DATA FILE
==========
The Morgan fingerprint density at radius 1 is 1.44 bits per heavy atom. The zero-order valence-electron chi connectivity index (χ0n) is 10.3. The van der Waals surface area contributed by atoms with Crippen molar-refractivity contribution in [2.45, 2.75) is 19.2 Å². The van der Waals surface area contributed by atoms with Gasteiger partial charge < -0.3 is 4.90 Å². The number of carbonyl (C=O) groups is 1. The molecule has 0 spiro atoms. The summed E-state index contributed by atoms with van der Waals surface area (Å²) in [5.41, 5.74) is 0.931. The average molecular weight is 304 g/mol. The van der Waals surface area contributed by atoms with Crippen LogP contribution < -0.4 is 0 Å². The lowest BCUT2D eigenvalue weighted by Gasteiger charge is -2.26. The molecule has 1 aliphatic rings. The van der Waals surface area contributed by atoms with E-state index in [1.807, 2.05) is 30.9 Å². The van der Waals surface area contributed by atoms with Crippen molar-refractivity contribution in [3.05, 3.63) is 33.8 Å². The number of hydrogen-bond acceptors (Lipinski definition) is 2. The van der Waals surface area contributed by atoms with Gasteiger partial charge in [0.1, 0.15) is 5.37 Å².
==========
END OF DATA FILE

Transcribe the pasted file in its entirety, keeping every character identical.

The Morgan fingerprint density at radius 1 is 1.44 bits per heavy atom. The zero-order valence-electron chi connectivity index (χ0n) is 10.3. The van der Waals surface area contributed by atoms with Crippen molar-refractivity contribution in [2.45, 2.75) is 19.2 Å². The van der Waals surface area contributed by atoms with Gasteiger partial charge < -0.3 is 4.90 Å². The number of carbonyl (C=O) groups is 1. The molecule has 0 spiro atoms. The summed E-state index contributed by atoms with van der Waals surface area (Å²) in [5.41, 5.74) is 0.931. The average molecular weight is 304 g/mol. The van der Waals surface area contributed by atoms with Crippen LogP contribution < -0.4 is 0 Å². The lowest BCUT2D eigenvalue weighted by Gasteiger charge is -2.26. The molecule has 1 aliphatic rings. The van der Waals surface area contributed by atoms with E-state index in [1.807, 2.05) is 30.9 Å². The van der Waals surface area contributed by atoms with Crippen molar-refractivity contribution in [3.05, 3.63) is 33.8 Å². The number of hydrogen-bond acceptors (Lipinski definition) is 2. The van der Waals surface area contributed by atoms with Gasteiger partial charge in [0.1, 0.15) is 5.37 Å².